WorldView-2 multispectral imagery (2 m resolution) acquired for Barrow-BEO and Barrow-BES on the 25 July 2014, Atqasuk on the 9 July 2014 and Ivotuk on the 21 June 2013, were used in this study, corresponding to the closest date to the flux measurements, vegetation sampling, and field spectral measurement campaigns. The multispectral WorldView-2 data (eight sensor bands: coastal: 400–450 nm; blue: 450–510 nm; green: 510–580 nm; yellow; 585–625 nm; red: 630–690 nm; red edge: 705–745 nm; near-IR1: 770–895 nm; and near-IR2: 860–1040 nm) were georeferenced and calibrated to top-of-atmosphere (TOA) reflectance following the procedures outlined by Digital Globe (Digital Globe Corporate, Longmont, CO, USA). A dark object subtraction was also carried out on the satellite imagery in order to account for any atmospheric effects, such as haze or cloud cover, that may occur in the imagery [48]. This is a commonly-applied method for atmospheric correction achieved by calculating minimum radiance reflectance for each band in the image as the first percentile radiance value over the image (accounting for atmospheric effects such as haze) and is subsequently subtracted from all pixels [49,50].

2.3. Vegetation Data

Our analysis focused on mapping the dominant vegetation communities at the four different field sites (Table 1). Detailed vegetation community surveys were conducted in the field and the geographical location of the surveys was registered using dGPS (Trimble R7, Trimble Navigation Limited, Sunnyvale, CA, USA). In total we surveyed 130 locations for Barrow-BEO, 50 locations for Barrow-BES, 90 locations for Atqasuk, and 150 locations for Ivotuk [40] (shown as point locations in Figure 1). These data were used to train classifiers to map the dominant vegetation communities as detailed in the following sections.
At these locations, we collected detailed data on floristic composition which we used to determine vegetation communities using hierarchical one-way clustering and non-metric multidimensional (NMDS) analysis [40]. Eight communities were identified (see [40] for specific details of plant communities). The Barrow-BEO and Barrow-BES EC tower footprints contained three dominant vegetation communities. The mesic sedge-grass-herb meadow community is dominated by a combination of various graminoid species (including Eriophorum russeolum and Poa arctica), bryophytes, and lichens. The wet sedge meadow community contains mostly sedges, including Carex aquatilis and Sphagnum spp., and Drepanocladus spp. mosses. Finally, the dry lichen heath community consists of Polytrichum moss and various lichen species [40]. At Atqasuk, the EC tower footprint was made up of two dominant vegetation communities. The tussock tundra (non-sandy substrates) community is dominated by Eriophorum vaginatum (sedge tussock), interspersed with Rubus chamaemorus (forb) and Aulocomnion turgidum (moss). The wet sedge community here is dominated by Eriophorum angustifolium and Eriophorum russeolum. The EC tower footprint at Ivotuk is dominated by three vegetation communities. The tussock tundra (non-sandy substrates) is similar to Atqasuk, also containing Eriophorum vaginatum tussocks but interspersed with Sphagnum spp. moss, alongside various deciduous and evergreen shrubs. The wet sedge meadow community consists of tall Carex aquatilis, with large Salix pulchra shrubs and Sphagnum spp. moss carpet. Finally, the mixed shrub-sedge tussock community contained large Salix pulchra and Betula nana shrubs with Eriophorum vaginatum tussocks.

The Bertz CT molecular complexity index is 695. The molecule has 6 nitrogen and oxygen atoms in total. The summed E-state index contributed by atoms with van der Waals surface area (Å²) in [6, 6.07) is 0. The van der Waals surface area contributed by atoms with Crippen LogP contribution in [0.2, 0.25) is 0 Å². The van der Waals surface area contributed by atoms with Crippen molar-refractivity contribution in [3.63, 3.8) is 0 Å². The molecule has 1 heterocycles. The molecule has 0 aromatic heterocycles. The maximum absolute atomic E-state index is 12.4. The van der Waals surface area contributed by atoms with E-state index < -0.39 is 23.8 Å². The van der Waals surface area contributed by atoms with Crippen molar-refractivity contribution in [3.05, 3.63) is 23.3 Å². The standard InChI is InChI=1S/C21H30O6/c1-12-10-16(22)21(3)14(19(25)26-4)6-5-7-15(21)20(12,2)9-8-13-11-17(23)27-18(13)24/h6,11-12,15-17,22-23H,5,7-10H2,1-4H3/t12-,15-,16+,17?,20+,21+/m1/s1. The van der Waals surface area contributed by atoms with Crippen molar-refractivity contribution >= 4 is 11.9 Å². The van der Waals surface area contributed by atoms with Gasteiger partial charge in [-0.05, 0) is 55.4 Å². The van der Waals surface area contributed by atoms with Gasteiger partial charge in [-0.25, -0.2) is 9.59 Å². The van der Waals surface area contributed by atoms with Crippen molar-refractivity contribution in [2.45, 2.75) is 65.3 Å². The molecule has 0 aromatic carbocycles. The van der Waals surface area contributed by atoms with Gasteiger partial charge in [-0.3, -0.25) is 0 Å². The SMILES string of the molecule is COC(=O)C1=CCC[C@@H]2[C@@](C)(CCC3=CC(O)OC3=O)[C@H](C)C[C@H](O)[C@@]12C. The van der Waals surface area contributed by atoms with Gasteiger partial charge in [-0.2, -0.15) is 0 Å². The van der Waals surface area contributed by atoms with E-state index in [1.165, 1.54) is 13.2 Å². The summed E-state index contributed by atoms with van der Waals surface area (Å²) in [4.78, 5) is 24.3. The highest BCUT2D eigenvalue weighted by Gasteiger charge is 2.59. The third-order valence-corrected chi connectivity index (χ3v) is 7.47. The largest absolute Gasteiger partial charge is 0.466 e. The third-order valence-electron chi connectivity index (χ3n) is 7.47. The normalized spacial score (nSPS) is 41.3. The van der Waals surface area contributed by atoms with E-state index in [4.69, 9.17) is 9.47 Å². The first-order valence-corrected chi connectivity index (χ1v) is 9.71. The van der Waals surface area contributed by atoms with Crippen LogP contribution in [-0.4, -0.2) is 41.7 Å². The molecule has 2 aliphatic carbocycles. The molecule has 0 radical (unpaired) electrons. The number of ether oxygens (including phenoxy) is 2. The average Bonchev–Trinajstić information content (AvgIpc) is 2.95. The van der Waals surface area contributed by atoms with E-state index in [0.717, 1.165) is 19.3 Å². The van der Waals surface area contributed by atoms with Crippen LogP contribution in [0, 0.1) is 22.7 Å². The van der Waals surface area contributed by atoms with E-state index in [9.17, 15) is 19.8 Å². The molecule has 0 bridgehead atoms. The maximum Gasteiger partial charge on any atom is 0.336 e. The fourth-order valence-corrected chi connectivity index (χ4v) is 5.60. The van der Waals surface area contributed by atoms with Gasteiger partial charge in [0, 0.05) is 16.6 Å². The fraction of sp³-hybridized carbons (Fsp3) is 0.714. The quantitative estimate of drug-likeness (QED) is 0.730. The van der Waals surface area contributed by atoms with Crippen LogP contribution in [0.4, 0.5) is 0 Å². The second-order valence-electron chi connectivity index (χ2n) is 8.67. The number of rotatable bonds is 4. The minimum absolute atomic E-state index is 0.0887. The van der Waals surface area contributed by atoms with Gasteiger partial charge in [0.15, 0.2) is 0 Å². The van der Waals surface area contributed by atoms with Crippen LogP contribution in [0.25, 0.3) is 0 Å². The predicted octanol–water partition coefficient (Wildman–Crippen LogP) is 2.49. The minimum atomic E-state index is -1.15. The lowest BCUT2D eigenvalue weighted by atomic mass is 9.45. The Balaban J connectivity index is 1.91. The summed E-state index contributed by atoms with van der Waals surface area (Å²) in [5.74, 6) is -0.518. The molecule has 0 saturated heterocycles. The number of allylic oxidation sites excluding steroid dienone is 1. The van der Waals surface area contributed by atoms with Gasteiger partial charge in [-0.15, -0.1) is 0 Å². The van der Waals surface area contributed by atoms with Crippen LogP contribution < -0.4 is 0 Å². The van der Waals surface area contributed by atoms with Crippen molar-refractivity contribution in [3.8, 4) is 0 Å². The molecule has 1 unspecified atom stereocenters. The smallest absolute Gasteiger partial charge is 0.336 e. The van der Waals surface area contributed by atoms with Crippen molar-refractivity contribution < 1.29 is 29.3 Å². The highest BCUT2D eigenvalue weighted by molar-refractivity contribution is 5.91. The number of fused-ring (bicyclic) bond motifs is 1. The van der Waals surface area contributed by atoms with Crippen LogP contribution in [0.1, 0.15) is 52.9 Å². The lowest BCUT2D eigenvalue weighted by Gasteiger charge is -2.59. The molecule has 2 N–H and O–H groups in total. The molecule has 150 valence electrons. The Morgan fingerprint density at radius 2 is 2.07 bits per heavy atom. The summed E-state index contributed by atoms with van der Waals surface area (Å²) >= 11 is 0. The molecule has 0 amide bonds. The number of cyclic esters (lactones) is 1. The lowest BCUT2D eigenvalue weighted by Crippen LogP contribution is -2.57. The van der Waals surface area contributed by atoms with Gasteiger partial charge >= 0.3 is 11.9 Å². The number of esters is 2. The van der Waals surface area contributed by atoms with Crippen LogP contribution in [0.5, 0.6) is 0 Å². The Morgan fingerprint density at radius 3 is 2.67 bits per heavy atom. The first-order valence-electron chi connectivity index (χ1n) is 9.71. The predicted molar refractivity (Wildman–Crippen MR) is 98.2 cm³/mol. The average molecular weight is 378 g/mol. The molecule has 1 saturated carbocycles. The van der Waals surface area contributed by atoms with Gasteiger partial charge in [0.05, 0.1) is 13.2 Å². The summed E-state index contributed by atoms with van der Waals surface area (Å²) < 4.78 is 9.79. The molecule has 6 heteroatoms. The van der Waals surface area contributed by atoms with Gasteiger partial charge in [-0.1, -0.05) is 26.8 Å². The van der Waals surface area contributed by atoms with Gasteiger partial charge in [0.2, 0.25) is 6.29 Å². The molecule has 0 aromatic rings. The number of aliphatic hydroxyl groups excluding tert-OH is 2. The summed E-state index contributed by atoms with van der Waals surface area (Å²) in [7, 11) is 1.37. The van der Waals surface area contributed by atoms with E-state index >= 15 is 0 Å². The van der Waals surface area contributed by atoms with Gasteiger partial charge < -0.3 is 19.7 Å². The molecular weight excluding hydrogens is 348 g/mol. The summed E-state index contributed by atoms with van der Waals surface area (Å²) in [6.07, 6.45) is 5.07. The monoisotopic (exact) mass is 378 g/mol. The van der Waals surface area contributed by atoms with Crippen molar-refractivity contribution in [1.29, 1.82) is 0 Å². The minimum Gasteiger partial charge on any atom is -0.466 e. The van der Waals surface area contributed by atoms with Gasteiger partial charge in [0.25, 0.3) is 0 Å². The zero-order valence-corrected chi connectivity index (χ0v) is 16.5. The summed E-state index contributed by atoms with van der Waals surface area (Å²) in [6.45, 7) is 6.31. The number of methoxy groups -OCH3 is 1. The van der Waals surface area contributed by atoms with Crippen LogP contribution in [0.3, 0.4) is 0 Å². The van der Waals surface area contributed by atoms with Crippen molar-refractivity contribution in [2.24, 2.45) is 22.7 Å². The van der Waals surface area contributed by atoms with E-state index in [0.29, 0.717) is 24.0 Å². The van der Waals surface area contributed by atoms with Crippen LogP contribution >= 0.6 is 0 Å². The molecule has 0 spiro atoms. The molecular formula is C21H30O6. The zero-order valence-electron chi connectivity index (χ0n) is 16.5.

In addition to the vegetation surveys, ground-truthing points (GTPs) were collected to evaluate map accuracy. GTPs were collected across each of the tower footprint area following a non-probability sampling design [51]. One hundred GTPs were used at Barrow-BEO/Barrow-BES, 60 GTPs were used at Atqasuk and 70 GTPs were used at Ivotuk. See Figure 1 for the location of the GTPs used in the accuracy assessment. Due to Barrow-BES being extremely waterlogged, there was a limitation to the amount of GTPs that could be collected ‘randomly’ across this site as sampling had to be performed from a boardwalk, therefore, the majority of GTPs were collected across the same vegetation types to the west of the tower (between the Barrow-BEO and Barrow-BES towers).

2.4. Vegetation Mapping

Three classifiers were tested to map tundra vegetation within the tower footprint area at a 2 m scale, namely k-means, linear discriminant analysis (LDA), and random forest (RF). Mapping tundra vegetation has inherent challenges at different scales, but as we wanted to link the results to CH4 fluxes derived from both chamber and eddy covariance tower measurements, this seemed a reasonable scale of analysis. The methods were chosen because of their ability to discriminate among vegetation classes and likely can capture the tundra variability within the tower footprint. For example, Muster et al. [39], Langford et al. [41], and Moody et al. [52] have successfully used the k-means classifier to map tundra vegetation at the landscape scale. Bratsch et al. [53] have used LDA previously to distinguish between different lowland tundra types and it has also been used by Gong et al. [54] and Clark et al. [55], for example, to map different vegetation types across other ecosystem types. Finally, Chapman et al. [56] and Bradter et al. [57] have used the RF classifier to successfully map upland vegetation.